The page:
One day my father told me I would have to herd the cow on foot the next day, as he would have to work my horse in the field. I told him I was afraid to go on foot, but he said, “Well, you go out there with those cows, there’s nothing out there that will hurt you.”
I was down at the lake bottom with the cows. I had a little black and white dog with me, and he had run a jackrabbit into a hole. He was trying to dig it out, while I sat there watching him. There was a high bluff to my left along the lake bottom. My eyes traveled along the rim of the bluff and I saw four wolves laying up on the edge of the bluff watching me. I grabbed the dog and started running towards the cows, staying close to them for protection. I gathered up the cows and herded them towards home. There was my father, with a shocked look on his face, yelling at me, “What are you doing bringing the cows in at two [o’clock]?” I started crying and told him the wolves were after me. To my amazement, he just walked away. But the next day, he gave me back my horse.
The Prairie Fire
It was about July or August 1924; I was about 14, and we were living on the old homestead in Canada.
It was evening, milking time. I was on my way from the barn to the house, when I smelled smoke. I started looking around to see where it was coming from, when I saw smoke over in the west. I ran back to the barn to tell my father that it looked like there was a fire over in the west. My father came out and looked at it, and yelled, “My God, a prairie fire! RUN, and tell Ringdahls. I ran as fast as I could. I could see the flames from the fire now. A wall of fire 10 to 12 feet high. I was so frightened, I wanted to turn back, but I knew I had to keep going. I was so out of breath, when I got there, I could hardly talk. Since they were Norwegians, I couldn’t make them understand me. Mr. Randall was in the barn milking. I yelled, “FIRE! And pointed to the west. He said, “Yew,” and kept on milking.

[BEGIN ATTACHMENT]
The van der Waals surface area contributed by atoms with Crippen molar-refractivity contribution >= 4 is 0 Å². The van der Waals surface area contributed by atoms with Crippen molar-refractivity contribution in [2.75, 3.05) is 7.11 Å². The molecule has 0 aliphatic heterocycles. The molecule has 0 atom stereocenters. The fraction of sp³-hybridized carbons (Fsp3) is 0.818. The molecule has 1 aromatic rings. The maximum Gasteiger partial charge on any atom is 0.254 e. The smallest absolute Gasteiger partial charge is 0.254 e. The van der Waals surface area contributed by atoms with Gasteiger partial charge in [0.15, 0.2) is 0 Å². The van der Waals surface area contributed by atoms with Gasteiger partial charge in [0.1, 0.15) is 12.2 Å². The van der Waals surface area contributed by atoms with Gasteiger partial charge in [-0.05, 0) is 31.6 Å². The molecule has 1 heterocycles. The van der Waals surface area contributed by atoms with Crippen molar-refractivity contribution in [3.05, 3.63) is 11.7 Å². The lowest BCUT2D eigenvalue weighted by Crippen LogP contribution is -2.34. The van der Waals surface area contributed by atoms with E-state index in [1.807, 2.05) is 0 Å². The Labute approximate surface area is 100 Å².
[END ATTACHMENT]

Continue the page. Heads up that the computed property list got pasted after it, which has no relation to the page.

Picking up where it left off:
I desperation, I grabbed his arm and pointed and yelled, “FIRE!” I pulled at him and he finally got up. I dragged him to the barn door and pointed at the fire and yelled, “FIRE!” When he saw the wall of fire, he threw his arms over his head and ran to the house to tell his wife. I started running for home. My father had already harnessed the horses and was out plowing firebreaks.
Our neighbors all came and helped put out the fire, just before it reached our farm. We were all spared.
Because of the drought, my father decided to move to the other side of the lake, where my uncle had his homestead. Our wheat was only about hand high. When the stock had eaten all the grass, my uncle told my father to bring our stock to his place, as he hadn’t put his stock out to graze yet. We loaded up the wagons and I went to the barn to get the old cat and her two kittens. I was putting them in the wagon when my father said, “Get those cats out of there. We’re not taking those cats.” I was terribly upset; without milk, how could they live? I don’t know why I was so worried about the cats, when their mother could catch the thousands of rabbits and gophers. Also, they could go to our neighbors, the Christenson’s, they always put out milk for the cats.
We started out early in the morning with two wagons. I was on old Mollie, driving the cows. We went around the east end of Bitter Lake. I don’t know how many miles it was, but it was almost dark by the time we arrived at our uncle’s place.
They had built a corral to do the milking in. I have a painful memory of that barbed wire fence. We had a cow that had a baby calf. It had been taken away from the mother so we could milk